But the rub comes for legitimate companies when those shoes arrive and then fall apart within a month.
“The promise of the brand is not fulfilled for them, that’s where you lose reputation, you dilute the brand,” she said.
China, not surprisingly, is the source of many knockoffs and tracing such items from a website to their source is difficult, she said. The website Alibaba.com, which is like an Amazon.com for Asia, is particularly troublesome for trademark infringement even as eBay and its ilk try to crack down on counterfeits, Ganoza said.
“It’s kind of a difficult thing to get down to the core and root of the problem,” Ganoza said. “They can always get a new domain name and they can always get new postings, but if they can’t get the products manufactured, that’s where you can really have an impact.”
Manufacturers and their lawyers are also targeting the ports. U.S. Customs and Border Protection in Miami did not return phone calls to talk about their interdiction efforts on counterfeit goods.
But attorney Catherine Hoffman, a partner at Mayback & Hoffman in Fort Lauderdale, said she has worked with Customs officials to protect her client, the German trade association of the Solingen certification mark. Solingen, Germany, dubbed the city of blades, is known for its fine cutlery.
Hoffman said she has filed lawsuits to protect that trademark. One against the Home Shopping Network went after knives marketed by celebrity chef Emeril Lagasse. The knives had the Soligen certification on one side and “Made in China” on the other.
But Hoffman said her secret weapon is utilizing Customs.
“You can register your trademark with Customs and Border Protection for a few hundred dollars,” she said. “It’s basically kept on a list and if Customs comes across something, you are tipped off.”
Hoffman said she tries to educate Custom officials on her client’s product and mark.
In 2012, the latest figures available, Customs seized $1.3 billion worth of counterfeit goods. In March 2013, Custom officials intercepted 505 shipments of counterfeit merchandise at Miami International Airport with the suggested retail price of nearly $87 million.
Sometimes local law enforcement takes the lead. In November, the Broward Sheriff’s Office arrested a Tamarac woman who was getting ready for Black Friday by hoarding $275,000 work of Chanel, Gucci and other luxury brand purses.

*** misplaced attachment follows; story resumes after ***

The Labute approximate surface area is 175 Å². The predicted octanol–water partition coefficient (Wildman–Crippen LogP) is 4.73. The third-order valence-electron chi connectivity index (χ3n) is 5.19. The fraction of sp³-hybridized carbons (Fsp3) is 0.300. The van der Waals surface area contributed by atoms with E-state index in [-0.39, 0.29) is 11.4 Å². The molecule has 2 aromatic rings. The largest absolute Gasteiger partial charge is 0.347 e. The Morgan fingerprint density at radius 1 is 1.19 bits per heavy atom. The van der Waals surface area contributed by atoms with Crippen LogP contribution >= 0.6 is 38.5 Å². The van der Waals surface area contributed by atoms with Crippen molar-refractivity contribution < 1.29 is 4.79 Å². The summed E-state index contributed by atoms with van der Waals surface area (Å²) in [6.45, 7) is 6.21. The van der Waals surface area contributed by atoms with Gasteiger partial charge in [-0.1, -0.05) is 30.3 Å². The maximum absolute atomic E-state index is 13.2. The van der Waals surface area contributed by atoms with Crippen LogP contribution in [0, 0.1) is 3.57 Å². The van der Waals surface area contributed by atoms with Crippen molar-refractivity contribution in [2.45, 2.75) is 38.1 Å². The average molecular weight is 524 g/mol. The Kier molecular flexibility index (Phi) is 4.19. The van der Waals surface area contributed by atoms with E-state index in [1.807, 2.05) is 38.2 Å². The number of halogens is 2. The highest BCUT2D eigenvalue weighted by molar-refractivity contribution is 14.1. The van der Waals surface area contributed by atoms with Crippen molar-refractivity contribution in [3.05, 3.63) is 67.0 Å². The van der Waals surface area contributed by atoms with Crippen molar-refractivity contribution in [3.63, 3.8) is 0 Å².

Hartmann, the Koyzak, Tropin & Throckmorton attorney, also had high praise for the work Customs is doing to root out counterfeiting among the thousands of containers that arrive at the Port of Miami and Port Everglades in Fort Lauderdale.
He said when Customs are told to be on the look out for a trademark, “They will take it seriously, and they will keep their eyes open.”
Another tactic in the counterfeit goods war is going after third parties.
This was epitomized when Coach recently sued the Swap Shop, the massive flea market in Fort Lauderdale. The lawsuit targeted Swap Shop owner Preston Henn, alleging he willfully turned a blind eye to vendors illegally selling counterfeit Coach products on their property.
After two days of testimony at trial, the two sides settled for $5.5 million in December.
Now Louis Vuitton has filed as similar suit in January, but Henn’s attorney, Bruce Rogow of Fort Lauderdale, said since the Coach litigation his client has employed security personnel to root out counterfeit goods being sold at the Swap Shop.
“There is a limit what a third party can do and that’s is the key to these cases,” Rogow said. “The Swap Shop has undertaken very vigorous and thorough steps to try to prevent sales of counterfeit merchandise.”